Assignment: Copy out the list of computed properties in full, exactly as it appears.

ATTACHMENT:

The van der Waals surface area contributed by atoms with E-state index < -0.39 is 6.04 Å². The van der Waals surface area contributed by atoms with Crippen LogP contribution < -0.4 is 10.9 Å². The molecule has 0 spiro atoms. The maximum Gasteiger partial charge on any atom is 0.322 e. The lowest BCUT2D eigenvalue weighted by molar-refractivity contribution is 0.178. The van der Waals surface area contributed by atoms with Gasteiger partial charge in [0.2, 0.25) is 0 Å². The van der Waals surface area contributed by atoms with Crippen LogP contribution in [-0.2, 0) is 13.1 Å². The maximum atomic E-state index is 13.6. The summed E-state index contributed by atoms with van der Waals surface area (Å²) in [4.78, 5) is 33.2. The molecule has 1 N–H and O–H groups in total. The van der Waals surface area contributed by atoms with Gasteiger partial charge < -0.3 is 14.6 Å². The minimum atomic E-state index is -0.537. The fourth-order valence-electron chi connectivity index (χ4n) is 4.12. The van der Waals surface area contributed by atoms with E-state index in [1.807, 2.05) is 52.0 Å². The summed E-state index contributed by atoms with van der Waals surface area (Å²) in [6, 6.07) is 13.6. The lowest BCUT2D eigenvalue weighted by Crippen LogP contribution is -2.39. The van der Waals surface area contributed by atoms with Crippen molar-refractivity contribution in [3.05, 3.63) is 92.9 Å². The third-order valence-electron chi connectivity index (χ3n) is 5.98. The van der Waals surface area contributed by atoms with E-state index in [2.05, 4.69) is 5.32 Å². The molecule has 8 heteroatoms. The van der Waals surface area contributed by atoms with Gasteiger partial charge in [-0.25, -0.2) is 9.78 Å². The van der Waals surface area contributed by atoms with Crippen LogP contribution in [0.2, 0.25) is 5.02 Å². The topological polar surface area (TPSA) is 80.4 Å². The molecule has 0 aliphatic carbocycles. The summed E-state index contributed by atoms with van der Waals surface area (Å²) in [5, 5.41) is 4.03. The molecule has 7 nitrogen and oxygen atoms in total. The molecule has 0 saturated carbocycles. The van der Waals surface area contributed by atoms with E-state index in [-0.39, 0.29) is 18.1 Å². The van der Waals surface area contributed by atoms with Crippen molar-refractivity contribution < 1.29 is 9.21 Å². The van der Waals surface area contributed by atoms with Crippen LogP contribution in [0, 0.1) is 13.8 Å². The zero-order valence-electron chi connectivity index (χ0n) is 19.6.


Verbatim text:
The van der Waals surface area contributed by atoms with E-state index < -0.39 is 6.04 Å². The van der Waals surface area contributed by atoms with Crippen LogP contribution < -0.4 is 10.9 Å². The molecule has 0 spiro atoms. The maximum Gasteiger partial charge on any atom is 0.322 e. The lowest BCUT2D eigenvalue weighted by molar-refractivity contribution is 0.178. The van der Waals surface area contributed by atoms with Gasteiger partial charge in [0.2, 0.25) is 0 Å². The van der Waals surface area contributed by atoms with Crippen LogP contribution in [-0.2, 0) is 13.1 Å². The maximum atomic E-state index is 13.6. The summed E-state index contributed by atoms with van der Waals surface area (Å²) in [4.78, 5) is 33.2. The molecule has 1 N–H and O–H groups in total. The van der Waals surface area contributed by atoms with Gasteiger partial charge < -0.3 is 14.6 Å². The minimum atomic E-state index is -0.537. The fourth-order valence-electron chi connectivity index (χ4n) is 4.12. The van der Waals surface area contributed by atoms with E-state index in [1.807, 2.05) is 52.0 Å². The summed E-state index contributed by atoms with van der Waals surface area (Å²) in [6, 6.07) is 13.6. The lowest BCUT2D eigenvalue weighted by Crippen LogP contribution is -2.39. The van der Waals surface area contributed by atoms with Crippen molar-refractivity contribution in [3.05, 3.63) is 92.9 Å². The third-order valence-electron chi connectivity index (χ3n) is 5.98. The van der Waals surface area contributed by atoms with E-state index in [2.05, 4.69) is 5.32 Å². The molecule has 8 heteroatoms. The van der Waals surface area contributed by atoms with Gasteiger partial charge in [-0.25, -0.2) is 9.78 Å². The van der Waals surface area contributed by atoms with Crippen LogP contribution in [0.2, 0.25) is 5.02 Å². The topological polar surface area (TPSA) is 80.4 Å². The molecule has 0 aliphatic carbocycles. The summed E-state index contributed by atoms with van der Waals surface area (Å²) in [5, 5.41) is 4.03. The molecule has 7 nitrogen and oxygen atoms in total. The molecule has 0 saturated carbocycles. The van der Waals surface area contributed by atoms with E-state index in [-0.39, 0.29) is 18.1 Å². The van der Waals surface area contributed by atoms with Crippen molar-refractivity contribution < 1.29 is 9.21 Å². The van der Waals surface area contributed by atoms with Crippen LogP contribution in [0, 0.1) is 13.8 Å². The zero-order valence-electron chi connectivity index (χ0n) is 19.6.